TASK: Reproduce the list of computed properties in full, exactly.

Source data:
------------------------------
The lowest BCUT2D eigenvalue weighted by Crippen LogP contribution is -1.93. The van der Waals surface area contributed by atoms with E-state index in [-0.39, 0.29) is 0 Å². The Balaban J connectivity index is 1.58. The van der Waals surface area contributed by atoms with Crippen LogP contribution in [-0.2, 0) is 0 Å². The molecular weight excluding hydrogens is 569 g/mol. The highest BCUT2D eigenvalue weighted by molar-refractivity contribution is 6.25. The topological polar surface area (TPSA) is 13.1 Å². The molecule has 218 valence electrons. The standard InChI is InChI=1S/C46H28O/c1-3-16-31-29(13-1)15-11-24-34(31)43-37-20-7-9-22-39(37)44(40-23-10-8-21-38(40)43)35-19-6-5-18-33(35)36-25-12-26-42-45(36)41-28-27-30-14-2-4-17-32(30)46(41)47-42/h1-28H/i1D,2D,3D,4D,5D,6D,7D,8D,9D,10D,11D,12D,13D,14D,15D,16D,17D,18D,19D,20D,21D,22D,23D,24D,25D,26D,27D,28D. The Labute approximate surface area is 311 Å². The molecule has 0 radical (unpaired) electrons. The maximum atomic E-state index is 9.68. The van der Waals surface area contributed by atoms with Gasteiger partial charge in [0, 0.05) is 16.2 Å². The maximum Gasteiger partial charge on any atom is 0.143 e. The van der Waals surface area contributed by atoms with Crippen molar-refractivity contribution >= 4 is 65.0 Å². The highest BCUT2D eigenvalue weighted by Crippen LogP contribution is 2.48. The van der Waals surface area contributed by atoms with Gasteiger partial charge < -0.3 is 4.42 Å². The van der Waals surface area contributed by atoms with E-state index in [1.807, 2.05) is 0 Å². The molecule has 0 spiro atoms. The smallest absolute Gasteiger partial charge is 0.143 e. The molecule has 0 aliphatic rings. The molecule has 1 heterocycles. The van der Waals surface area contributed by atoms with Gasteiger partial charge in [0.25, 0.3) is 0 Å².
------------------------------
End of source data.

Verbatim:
The lowest BCUT2D eigenvalue weighted by Crippen LogP contribution is -1.93. The van der Waals surface area contributed by atoms with E-state index in [-0.39, 0.29) is 0 Å². The Balaban J connectivity index is 1.58. The van der Waals surface area contributed by atoms with Crippen LogP contribution in [-0.2, 0) is 0 Å². The molecular weight excluding hydrogens is 569 g/mol. The highest BCUT2D eigenvalue weighted by molar-refractivity contribution is 6.25. The topological polar surface area (TPSA) is 13.1 Å². The molecule has 218 valence electrons. The standard InChI is InChI=1S/C46H28O/c1-3-16-31-29(13-1)15-11-24-34(31)43-37-20-7-9-22-39(37)44(40-23-10-8-21-38(40)43)35-19-6-5-18-33(35)36-25-12-26-42-45(36)41-28-27-30-14-2-4-17-32(30)46(41)47-42/h1-28H/i1D,2D,3D,4D,5D,6D,7D,8D,9D,10D,11D,12D,13D,14D,15D,16D,17D,18D,19D,20D,21D,22D,23D,24D,25D,26D,27D,28D. The Labute approximate surface area is 311 Å². The molecule has 0 radical (unpaired) electrons. The maximum atomic E-state index is 9.68. The van der Waals surface area contributed by atoms with Gasteiger partial charge in [0, 0.05) is 16.2 Å². The maximum Gasteiger partial charge on any atom is 0.143 e. The van der Waals surface area contributed by atoms with Crippen molar-refractivity contribution >= 4 is 65.0 Å². The highest BCUT2D eigenvalue weighted by Crippen LogP contribution is 2.48. The van der Waals surface area contributed by atoms with Gasteiger partial charge < -0.3 is 4.42 Å². The van der Waals surface area contributed by atoms with E-state index in [1.807, 2.05) is 0 Å². The molecule has 0 spiro atoms. The smallest absolute Gasteiger partial charge is 0.143 e. The molecule has 0 aliphatic rings. The molecule has 1 heterocycles. The van der Waals surface area contributed by atoms with Gasteiger partial charge in [0.25, 0.3) is 0 Å².